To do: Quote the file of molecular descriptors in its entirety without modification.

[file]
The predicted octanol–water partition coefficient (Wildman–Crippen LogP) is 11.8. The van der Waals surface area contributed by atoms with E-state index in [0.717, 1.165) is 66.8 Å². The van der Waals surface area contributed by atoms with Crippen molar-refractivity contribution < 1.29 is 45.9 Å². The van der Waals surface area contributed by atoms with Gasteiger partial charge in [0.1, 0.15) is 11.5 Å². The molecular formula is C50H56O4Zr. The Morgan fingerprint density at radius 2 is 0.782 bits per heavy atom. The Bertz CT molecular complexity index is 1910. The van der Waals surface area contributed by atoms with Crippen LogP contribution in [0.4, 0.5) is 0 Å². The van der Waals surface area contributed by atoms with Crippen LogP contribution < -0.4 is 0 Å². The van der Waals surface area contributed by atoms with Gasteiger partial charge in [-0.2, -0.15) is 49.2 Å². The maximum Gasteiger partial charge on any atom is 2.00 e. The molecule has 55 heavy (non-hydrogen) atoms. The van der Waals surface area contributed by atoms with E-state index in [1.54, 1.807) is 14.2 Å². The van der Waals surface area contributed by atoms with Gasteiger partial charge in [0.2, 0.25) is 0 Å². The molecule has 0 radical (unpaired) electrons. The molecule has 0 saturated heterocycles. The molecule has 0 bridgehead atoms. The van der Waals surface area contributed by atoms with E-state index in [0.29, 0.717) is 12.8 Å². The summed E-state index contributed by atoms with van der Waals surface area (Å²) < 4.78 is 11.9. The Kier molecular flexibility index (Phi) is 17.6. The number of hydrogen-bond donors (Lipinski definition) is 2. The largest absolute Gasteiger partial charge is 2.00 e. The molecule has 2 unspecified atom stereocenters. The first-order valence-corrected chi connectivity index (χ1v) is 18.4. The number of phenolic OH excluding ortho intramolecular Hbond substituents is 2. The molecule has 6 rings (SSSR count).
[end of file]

The predicted octanol–water partition coefficient (Wildman–Crippen LogP) is 11.8. The van der Waals surface area contributed by atoms with E-state index in [0.717, 1.165) is 66.8 Å². The van der Waals surface area contributed by atoms with Crippen molar-refractivity contribution < 1.29 is 45.9 Å². The van der Waals surface area contributed by atoms with Gasteiger partial charge in [0.1, 0.15) is 11.5 Å². The molecular formula is C50H56O4Zr. The Morgan fingerprint density at radius 2 is 0.782 bits per heavy atom. The Bertz CT molecular complexity index is 1910. The van der Waals surface area contributed by atoms with Crippen LogP contribution in [0.4, 0.5) is 0 Å². The van der Waals surface area contributed by atoms with Crippen LogP contribution < -0.4 is 0 Å². The van der Waals surface area contributed by atoms with Gasteiger partial charge in [-0.2, -0.15) is 49.2 Å². The maximum Gasteiger partial charge on any atom is 2.00 e. The molecule has 55 heavy (non-hydrogen) atoms. The van der Waals surface area contributed by atoms with E-state index in [1.54, 1.807) is 14.2 Å². The van der Waals surface area contributed by atoms with Gasteiger partial charge in [0.2, 0.25) is 0 Å². The molecule has 0 radical (unpaired) electrons. The molecule has 0 saturated heterocycles. The molecule has 0 bridgehead atoms. The van der Waals surface area contributed by atoms with E-state index in [0.29, 0.717) is 12.8 Å². The summed E-state index contributed by atoms with van der Waals surface area (Å²) < 4.78 is 11.9. The Kier molecular flexibility index (Phi) is 17.6. The number of hydrogen-bond donors (Lipinski definition) is 2. The largest absolute Gasteiger partial charge is 2.00 e. The molecule has 2 unspecified atom stereocenters. The first-order valence-corrected chi connectivity index (χ1v) is 18.4. The number of phenolic OH excluding ortho intramolecular Hbond substituents is 2. The molecule has 6 rings (SSSR count).